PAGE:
asquint as well as Nero. Persius has been The laughing sot, like all unthinking men,

bolder, but with caution likewise. For here, in Bathes and gets drunk, then bathcs, and drinks the person of young Alcibiades, he arraigns his again:

ambition of meddling with state-affairs, without judgment or experience. It is probable that he | But thou art nobly born, 'tis true; go boast makes Seneca, in this satire, sustain the part Thy pedigree, the thing thou valu'st most: of Socrates, under a borrowed name; and, Besides, thou art a beau: what's that, my child? withal, discovers some secret vices of Nero, | A fop well drest, extravagant, and wild : concerning his lust, his drunkenness, and his She, that cries herbs, has less impertinence ; effeminacy, which had not yet arrived to public And, in her calling, more of common sense. notice. He also reprehends the flattery of his None, none descends into himself, to find courtiers, who endeavoured to make all his vices The secret imperfections of his mind: pass for virtues. Covetousness was undoubtedly But every one is eagle-ey'd, to see none of his faults; but it is bere described as a Another's faults, and his deformity. veil cast over the true meaning of the poet, Say, dost thou know Vectidius ? Who, the wretch which was to satirize his prodigality and volup- Whose lands beyond the Sabines largely stretch ; tuousness; to which he makes a transition. I Cover the country, that a sailing kite find no instance in history of that einperor's Can scarce o'erfly them, in a day and night; being a pathic, though Persius seems to brand Him dost thoa mean, who, spite of all bis store, bim with it. From the two dialogues of Plato, is ever craving, and will still be poor? both called Alcibiades, the poet took the argu- Who cheats for halfpence, and who doffs his coat, ments of the second and third satires, but he To save a farthing in a ferry-boat? inverted the order of them: for the third satire Ever a glutton at another's cost,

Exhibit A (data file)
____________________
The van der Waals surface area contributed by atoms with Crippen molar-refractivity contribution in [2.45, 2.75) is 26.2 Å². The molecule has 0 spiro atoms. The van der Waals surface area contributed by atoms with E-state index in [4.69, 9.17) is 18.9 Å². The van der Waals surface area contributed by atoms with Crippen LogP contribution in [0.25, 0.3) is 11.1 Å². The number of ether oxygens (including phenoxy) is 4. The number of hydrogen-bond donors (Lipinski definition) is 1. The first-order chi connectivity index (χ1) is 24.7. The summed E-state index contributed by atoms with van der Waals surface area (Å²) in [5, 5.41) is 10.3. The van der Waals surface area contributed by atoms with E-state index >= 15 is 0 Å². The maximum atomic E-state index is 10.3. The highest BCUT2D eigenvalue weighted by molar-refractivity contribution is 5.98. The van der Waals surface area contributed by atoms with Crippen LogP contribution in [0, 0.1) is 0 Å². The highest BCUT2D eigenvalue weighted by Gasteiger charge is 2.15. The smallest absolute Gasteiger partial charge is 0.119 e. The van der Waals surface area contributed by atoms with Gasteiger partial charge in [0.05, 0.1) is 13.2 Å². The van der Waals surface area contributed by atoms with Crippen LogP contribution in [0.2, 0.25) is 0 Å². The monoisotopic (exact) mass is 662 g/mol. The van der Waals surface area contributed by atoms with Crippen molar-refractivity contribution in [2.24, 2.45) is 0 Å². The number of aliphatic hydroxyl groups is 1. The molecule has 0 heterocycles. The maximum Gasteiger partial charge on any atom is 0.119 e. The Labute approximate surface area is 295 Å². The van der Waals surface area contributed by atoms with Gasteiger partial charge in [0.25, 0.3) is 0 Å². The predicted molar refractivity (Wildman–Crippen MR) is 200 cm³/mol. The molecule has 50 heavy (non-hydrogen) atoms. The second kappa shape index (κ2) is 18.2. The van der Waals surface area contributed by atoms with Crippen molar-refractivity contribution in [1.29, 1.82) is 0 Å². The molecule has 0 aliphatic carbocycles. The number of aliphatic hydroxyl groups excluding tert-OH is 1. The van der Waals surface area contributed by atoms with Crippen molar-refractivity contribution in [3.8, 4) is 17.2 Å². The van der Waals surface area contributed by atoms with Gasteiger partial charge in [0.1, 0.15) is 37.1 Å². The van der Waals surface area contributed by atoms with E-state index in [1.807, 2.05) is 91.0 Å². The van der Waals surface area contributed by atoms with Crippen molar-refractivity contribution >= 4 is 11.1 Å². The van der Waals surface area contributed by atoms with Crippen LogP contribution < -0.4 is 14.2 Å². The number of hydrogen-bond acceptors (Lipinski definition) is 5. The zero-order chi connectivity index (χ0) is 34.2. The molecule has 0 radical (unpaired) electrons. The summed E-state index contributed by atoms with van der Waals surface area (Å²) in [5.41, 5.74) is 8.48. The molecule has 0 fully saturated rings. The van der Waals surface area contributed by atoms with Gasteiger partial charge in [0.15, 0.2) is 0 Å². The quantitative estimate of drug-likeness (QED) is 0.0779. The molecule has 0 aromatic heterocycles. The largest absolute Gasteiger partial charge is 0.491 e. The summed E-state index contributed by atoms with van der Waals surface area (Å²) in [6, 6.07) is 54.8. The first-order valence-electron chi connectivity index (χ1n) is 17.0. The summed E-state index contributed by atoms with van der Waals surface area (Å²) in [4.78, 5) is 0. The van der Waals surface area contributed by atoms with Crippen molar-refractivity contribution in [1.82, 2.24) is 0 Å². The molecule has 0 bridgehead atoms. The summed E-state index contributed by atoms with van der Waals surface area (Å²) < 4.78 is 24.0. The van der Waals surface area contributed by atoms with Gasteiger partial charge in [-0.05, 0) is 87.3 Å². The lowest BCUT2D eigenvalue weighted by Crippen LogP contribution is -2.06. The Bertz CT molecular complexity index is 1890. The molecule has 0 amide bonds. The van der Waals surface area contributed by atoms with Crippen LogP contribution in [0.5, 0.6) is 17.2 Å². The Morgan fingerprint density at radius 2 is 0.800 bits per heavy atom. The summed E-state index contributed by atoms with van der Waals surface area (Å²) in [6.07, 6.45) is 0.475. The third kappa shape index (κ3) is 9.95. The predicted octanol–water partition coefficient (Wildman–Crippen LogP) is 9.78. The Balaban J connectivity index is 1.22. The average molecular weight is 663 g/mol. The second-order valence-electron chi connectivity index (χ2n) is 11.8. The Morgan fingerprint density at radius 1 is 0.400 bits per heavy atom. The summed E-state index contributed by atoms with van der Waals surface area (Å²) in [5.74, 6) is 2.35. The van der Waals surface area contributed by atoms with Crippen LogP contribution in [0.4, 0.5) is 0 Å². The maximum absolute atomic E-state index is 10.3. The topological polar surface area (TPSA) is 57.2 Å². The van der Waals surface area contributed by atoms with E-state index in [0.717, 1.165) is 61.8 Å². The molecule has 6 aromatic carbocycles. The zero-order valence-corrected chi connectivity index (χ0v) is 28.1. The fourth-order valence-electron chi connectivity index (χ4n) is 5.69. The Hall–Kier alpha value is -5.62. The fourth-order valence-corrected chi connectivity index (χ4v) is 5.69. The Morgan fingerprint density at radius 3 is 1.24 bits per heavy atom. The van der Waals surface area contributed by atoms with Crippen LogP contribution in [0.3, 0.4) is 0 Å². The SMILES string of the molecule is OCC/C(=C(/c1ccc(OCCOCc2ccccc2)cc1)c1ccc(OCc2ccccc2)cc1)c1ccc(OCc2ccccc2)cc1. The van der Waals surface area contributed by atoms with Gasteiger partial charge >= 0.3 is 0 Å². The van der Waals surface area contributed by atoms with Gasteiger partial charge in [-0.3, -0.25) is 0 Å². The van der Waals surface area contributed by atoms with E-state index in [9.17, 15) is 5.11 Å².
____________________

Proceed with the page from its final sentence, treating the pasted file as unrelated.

is taken from the first of those dialogues. But in whose kitchen dwells perpetual frost? The commentators, before Casaubon, were igno- Who eats and drinks with his domestic slaves;

rant of our author's secret meaning; and thought A verier hind than any of his knaves ?
Ke had only written against young noblemen in Born with the curse and anger of the gods,
general, who were too forward in aspiring to

And that indulgent genius he defrauds ? public magistracy: but this excellent scholiast

At harvest-home, and on the shearing day, has unraveled the whole mystery; and made it When he should thanks to Pan and Pales pay, apparent, that the sting of this satire was par- The little barrel, which he fears to broach :